Political News

Trump Says Payment to Stormy Daniels Did Not Violate Campaign Laws

Posted May 3, 2018 4:01 p.m. EDT
Updated May 3, 2018 4:09 p.m. EDT

WASHINGTON — President Donald Trump on Thursday directly contradicted his earlier statements that he knew of no payment to Stormy Daniels, the pornographic film actress who says she had an affair with him.

Trump said he paid a monthly retainer to his former lawyer and fixer, Michael Cohen, and suggested that the payment by Cohen to the actress could not be considered a campaign contribution.

The president’s comments reiterated an explosive announcement late Wednesday by one of his recently hired attorneys, Rudy Giuliani, who said on Fox News that the president reimbursed Cohen for the payment to actress Stephanie Clifford, who performs as Stormy Daniels. Though Giuliani described his interview as part of a strategy, the disclosure caught several Trump advisers by surprise, sending some scrambling Thursday morning to determine how to confront the situation.

In three Twitter posts Thursday morning, the president repeated some of what Giuliani said a day earlier, specifically that Trump repaid a $130,000 payment Cohen made to Clifford just days before the presidential election in 2016.

Giuliani and Trump said this removed the question of whether it was a campaign finance violation. Trump also continued to deny the affair.

“Mr. Cohen, an attorney, received a monthly retainer, not from the campaign and having nothing to do with the campaign, from which he entered into, through reimbursement, a private contract between two parties, known as a non-disclosure agreement, or NDA,” Trump wrote. “These agreements are very common among celebrities and people of wealth. In this case it is in full force and effect and will be used in Arbitration for damages against Ms. Clifford (Daniels). The agreement was used to stop the false and extortionist accusations made by her about an affair, despite already having signed a detailed letter admitting that there was no affair. Prior to its violation by Ms. Clifford and her attorney, this was a private agreement. Money from the campaign, or campaign contributions, played no roll in this transaction.”

The White House press secretary, Sarah Huckabee Sanders, said Thursday that she could not comment on the president’s legal strategy. In comments on “Fox & Friends,” she referred viewers to Giuliani’s remarks and the president’s tweets.

The changing accounts about the president, the payment and the pornography actress came as a surprise to the attorneys of Clifford and Cohen and are forcing some of Trump’s advisers to prepare for a new round of questions from the public.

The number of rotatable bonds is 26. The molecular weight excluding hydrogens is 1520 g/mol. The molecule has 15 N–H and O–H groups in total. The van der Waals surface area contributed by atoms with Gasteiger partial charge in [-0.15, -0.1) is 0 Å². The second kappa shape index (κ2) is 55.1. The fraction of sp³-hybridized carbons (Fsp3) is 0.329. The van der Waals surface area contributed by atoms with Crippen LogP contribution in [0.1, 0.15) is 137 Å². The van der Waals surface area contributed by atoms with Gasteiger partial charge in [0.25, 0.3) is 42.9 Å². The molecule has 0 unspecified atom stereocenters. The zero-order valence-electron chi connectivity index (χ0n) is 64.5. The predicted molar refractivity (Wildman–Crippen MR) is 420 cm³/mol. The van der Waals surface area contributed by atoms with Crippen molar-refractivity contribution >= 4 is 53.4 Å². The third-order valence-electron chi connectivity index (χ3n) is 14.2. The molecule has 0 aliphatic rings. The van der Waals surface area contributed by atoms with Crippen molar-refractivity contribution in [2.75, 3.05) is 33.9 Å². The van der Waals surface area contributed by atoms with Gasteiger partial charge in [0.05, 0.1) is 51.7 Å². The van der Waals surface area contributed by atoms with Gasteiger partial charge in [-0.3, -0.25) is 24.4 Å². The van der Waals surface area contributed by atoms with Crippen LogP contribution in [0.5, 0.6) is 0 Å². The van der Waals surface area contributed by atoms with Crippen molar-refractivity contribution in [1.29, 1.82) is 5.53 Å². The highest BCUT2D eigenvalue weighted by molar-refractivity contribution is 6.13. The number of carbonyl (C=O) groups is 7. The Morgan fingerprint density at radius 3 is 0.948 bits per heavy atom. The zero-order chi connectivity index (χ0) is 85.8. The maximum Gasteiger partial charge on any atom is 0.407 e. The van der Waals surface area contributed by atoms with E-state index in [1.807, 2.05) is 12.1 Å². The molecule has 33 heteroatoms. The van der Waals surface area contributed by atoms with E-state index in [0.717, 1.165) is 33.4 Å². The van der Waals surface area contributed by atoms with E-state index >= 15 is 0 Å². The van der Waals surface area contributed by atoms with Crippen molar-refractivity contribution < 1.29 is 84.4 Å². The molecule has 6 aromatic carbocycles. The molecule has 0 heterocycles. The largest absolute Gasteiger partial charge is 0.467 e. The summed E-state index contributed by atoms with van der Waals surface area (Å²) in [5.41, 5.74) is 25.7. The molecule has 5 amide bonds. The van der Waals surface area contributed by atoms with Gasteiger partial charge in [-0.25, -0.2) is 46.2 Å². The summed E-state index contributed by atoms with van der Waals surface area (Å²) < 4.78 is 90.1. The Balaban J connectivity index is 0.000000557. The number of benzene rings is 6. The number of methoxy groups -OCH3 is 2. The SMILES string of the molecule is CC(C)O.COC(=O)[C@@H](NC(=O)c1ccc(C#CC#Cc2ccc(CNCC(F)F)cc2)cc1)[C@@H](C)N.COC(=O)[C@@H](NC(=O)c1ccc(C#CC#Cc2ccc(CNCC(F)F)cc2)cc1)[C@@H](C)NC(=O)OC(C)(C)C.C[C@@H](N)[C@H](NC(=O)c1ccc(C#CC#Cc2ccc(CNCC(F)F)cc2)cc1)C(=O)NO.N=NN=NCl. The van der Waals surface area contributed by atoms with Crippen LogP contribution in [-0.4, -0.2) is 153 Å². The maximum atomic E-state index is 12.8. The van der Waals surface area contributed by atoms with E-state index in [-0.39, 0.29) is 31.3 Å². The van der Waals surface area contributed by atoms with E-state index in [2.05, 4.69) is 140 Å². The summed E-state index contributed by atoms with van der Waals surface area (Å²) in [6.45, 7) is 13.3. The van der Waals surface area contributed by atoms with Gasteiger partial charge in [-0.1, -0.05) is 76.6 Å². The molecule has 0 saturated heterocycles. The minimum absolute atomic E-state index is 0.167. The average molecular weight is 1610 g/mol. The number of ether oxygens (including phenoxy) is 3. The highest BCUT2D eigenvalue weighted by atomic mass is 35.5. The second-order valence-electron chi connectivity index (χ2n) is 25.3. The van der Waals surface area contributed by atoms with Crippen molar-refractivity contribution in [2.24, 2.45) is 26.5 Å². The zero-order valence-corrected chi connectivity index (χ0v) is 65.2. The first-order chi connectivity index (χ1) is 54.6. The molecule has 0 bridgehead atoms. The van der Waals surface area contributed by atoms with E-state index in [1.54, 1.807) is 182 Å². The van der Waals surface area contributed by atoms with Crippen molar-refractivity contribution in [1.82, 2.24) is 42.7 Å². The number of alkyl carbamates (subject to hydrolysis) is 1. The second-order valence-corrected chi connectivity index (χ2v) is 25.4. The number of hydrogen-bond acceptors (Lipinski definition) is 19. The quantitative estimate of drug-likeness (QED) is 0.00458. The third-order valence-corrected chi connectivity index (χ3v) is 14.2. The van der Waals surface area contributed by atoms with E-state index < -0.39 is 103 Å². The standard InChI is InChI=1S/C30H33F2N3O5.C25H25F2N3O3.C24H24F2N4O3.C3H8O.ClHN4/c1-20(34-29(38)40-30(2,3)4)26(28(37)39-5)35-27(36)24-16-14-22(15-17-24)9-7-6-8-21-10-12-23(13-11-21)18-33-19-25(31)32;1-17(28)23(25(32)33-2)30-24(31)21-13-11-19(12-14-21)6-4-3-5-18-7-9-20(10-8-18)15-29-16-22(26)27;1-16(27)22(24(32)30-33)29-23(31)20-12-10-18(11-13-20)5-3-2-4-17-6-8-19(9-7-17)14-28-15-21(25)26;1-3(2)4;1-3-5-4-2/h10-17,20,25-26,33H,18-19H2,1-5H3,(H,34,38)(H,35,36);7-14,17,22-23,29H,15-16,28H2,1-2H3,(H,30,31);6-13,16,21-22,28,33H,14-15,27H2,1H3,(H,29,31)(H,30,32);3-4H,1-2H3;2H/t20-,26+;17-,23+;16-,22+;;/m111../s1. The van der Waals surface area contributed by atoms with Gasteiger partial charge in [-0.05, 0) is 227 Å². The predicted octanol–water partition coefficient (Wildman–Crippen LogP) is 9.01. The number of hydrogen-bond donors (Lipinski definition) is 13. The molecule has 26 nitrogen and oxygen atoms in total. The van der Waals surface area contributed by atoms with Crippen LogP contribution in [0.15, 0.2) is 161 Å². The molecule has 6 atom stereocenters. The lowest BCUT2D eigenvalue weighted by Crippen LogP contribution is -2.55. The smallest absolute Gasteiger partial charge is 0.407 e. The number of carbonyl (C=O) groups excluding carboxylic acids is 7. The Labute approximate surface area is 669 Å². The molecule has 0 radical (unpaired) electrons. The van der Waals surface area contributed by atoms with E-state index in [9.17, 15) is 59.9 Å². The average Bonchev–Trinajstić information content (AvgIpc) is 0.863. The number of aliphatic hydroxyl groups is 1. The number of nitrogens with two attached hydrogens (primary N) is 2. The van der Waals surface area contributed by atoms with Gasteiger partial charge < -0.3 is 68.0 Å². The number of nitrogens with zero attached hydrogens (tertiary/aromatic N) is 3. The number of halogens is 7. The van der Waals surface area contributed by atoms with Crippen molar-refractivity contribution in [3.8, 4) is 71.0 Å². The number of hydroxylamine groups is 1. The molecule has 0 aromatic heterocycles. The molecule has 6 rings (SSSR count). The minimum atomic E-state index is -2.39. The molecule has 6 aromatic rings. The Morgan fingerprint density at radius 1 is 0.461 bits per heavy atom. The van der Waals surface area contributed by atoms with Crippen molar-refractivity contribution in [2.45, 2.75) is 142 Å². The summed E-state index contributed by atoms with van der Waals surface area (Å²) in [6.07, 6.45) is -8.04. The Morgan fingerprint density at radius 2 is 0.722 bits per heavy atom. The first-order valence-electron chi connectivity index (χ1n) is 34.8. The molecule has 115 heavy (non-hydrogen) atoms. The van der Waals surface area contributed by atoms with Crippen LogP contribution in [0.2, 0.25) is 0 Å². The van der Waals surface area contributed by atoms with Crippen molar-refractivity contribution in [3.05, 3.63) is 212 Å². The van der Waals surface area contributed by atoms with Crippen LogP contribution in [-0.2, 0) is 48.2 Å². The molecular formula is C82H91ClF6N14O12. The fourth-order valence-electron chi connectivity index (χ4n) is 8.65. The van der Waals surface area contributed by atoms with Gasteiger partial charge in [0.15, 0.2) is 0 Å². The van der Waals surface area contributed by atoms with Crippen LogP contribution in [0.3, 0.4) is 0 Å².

As of a few hours before Giuliani went on television, his revelations were not part of a wider strategy, beyond whatever conversations Giuliani and Trump had, two people close to the president’s team said. Some of Trump’s allies were frustrated that they, once again, had no advance warning of the new narrative, making it more difficult to discuss it adequately as surrogates on television.

The president’s tweets Thursday had far more formal and legalistic language than his typical morning messages to the world, which often include words in all capital letters and are punctuated with exclamation points. It was not immediately clear whether the tweets were composed by Trump or if they were written by one of his attorneys or advisers, which happens on occasion.

On Thursday morning, Giuliani said Cohen was just doing his job when he made the payment.

“Imagine if that came out on October 15th, 2016, in the middle of the, you know, last debate with Hillary Clinton,” Giuliani told Fox News’ “Fox & Friends.” “Cohen didn’t even ask. Cohen made it go away. He did his job.”

Cohen had worked for Trump for a decade and has said he would “take a bullet” for him. Trump, however, treated Cohen poorly over the years, people familiar with their relationship have said.

Clifford is suing Cohen to try to be released from the nondisclosure agreement. And Cohen is under federal investigation for bank fraud, raising concerns in the president’s inner circle that Trump’s longtime personal lawyer will cooperate with the government. Federal agents raided Cohen’s office and home last month and seized documents that included information about payments to Clifford.

Cohen recently invoked his constitutional right to take the Fifth Amendment in the ongoing Stormy Daniels case.

A government accountability group, Common Cause, which has filed complaints to the Justice Department and Federal Election Commission about the $130,000 payment, said Giuliani’s remarks strengthened their case and put the president “in legal peril for ‘knowing and willful’ violations of campaign finance law related to hush money payments.”

Paul Seamus Ryan, vice president for policy and litigation at Common Cause, said the latest explanation of the payment — that Trump reimbursed Cohen — does not eliminate the possibility that the payment violated campaign finance laws.

“A lot of contradictions coming out of Team Trump this morning,” Ryan said in an interview with The New York Times.

“This payment was to influence the election,” he added. And he said new details about the payment and repayment could raise additional legal problems because it might violate campaign finance laws about straw donors that prohibit making a donation in the name of another person.

Trump has made changes recently to his legal team, as the special counsel, Robert Mueller, increases pressure on the president to answer questions about possible coordination between the Trump campaign and the Russians. Mueller is also investigating whether the president sought to derail the inquiry with certain decisions he made during his first few months in office.